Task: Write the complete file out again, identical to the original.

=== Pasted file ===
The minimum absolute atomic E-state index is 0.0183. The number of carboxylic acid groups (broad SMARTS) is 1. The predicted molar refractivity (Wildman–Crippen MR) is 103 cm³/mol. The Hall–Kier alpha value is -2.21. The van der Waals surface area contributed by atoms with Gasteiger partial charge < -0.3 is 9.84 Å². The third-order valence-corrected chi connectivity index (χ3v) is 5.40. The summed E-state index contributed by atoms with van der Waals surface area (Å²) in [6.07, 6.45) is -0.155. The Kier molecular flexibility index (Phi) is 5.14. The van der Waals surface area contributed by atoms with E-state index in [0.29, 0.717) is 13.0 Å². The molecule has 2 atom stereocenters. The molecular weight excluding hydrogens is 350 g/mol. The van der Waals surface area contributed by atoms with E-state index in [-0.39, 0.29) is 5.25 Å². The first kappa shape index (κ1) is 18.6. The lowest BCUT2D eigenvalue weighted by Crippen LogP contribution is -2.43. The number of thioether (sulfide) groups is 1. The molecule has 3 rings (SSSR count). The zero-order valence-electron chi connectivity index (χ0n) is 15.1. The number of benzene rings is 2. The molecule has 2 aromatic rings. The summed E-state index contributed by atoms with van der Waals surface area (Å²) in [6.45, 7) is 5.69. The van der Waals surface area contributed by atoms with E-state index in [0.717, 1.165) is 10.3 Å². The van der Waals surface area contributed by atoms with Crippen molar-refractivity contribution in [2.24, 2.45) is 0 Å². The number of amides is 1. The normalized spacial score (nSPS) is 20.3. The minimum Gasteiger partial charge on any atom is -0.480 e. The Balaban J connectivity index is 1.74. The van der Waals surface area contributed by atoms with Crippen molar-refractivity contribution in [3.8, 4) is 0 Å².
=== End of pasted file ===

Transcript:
The minimum absolute atomic E-state index is 0.0183. The number of carboxylic acid groups (broad SMARTS) is 1. The predicted molar refractivity (Wildman–Crippen MR) is 103 cm³/mol. The Hall–Kier alpha value is -2.21. The van der Waals surface area contributed by atoms with Gasteiger partial charge < -0.3 is 9.84 Å². The third-order valence-corrected chi connectivity index (χ3v) is 5.40. The summed E-state index contributed by atoms with van der Waals surface area (Å²) in [6.07, 6.45) is -0.155. The Kier molecular flexibility index (Phi) is 5.14. The van der Waals surface area contributed by atoms with E-state index in [0.29, 0.717) is 13.0 Å². The molecule has 2 atom stereocenters. The molecular weight excluding hydrogens is 350 g/mol. The van der Waals surface area contributed by atoms with E-state index in [-0.39, 0.29) is 5.25 Å². The first kappa shape index (κ1) is 18.6. The lowest BCUT2D eigenvalue weighted by Crippen LogP contribution is -2.43. The number of thioether (sulfide) groups is 1. The molecule has 3 rings (SSSR count). The zero-order valence-electron chi connectivity index (χ0n) is 15.1. The number of benzene rings is 2. The molecule has 2 aromatic rings. The summed E-state index contributed by atoms with van der Waals surface area (Å²) in [6.45, 7) is 5.69. The van der Waals surface area contributed by atoms with E-state index in [0.717, 1.165) is 10.3 Å². The van der Waals surface area contributed by atoms with Crippen molar-refractivity contribution in [2.24, 2.45) is 0 Å². The number of amides is 1. The normalized spacial score (nSPS) is 20.3. The minimum Gasteiger partial charge on any atom is -0.480 e. The Balaban J connectivity index is 1.74. The van der Waals surface area contributed by atoms with Crippen molar-refractivity contribution in [3.8, 4) is 0 Å².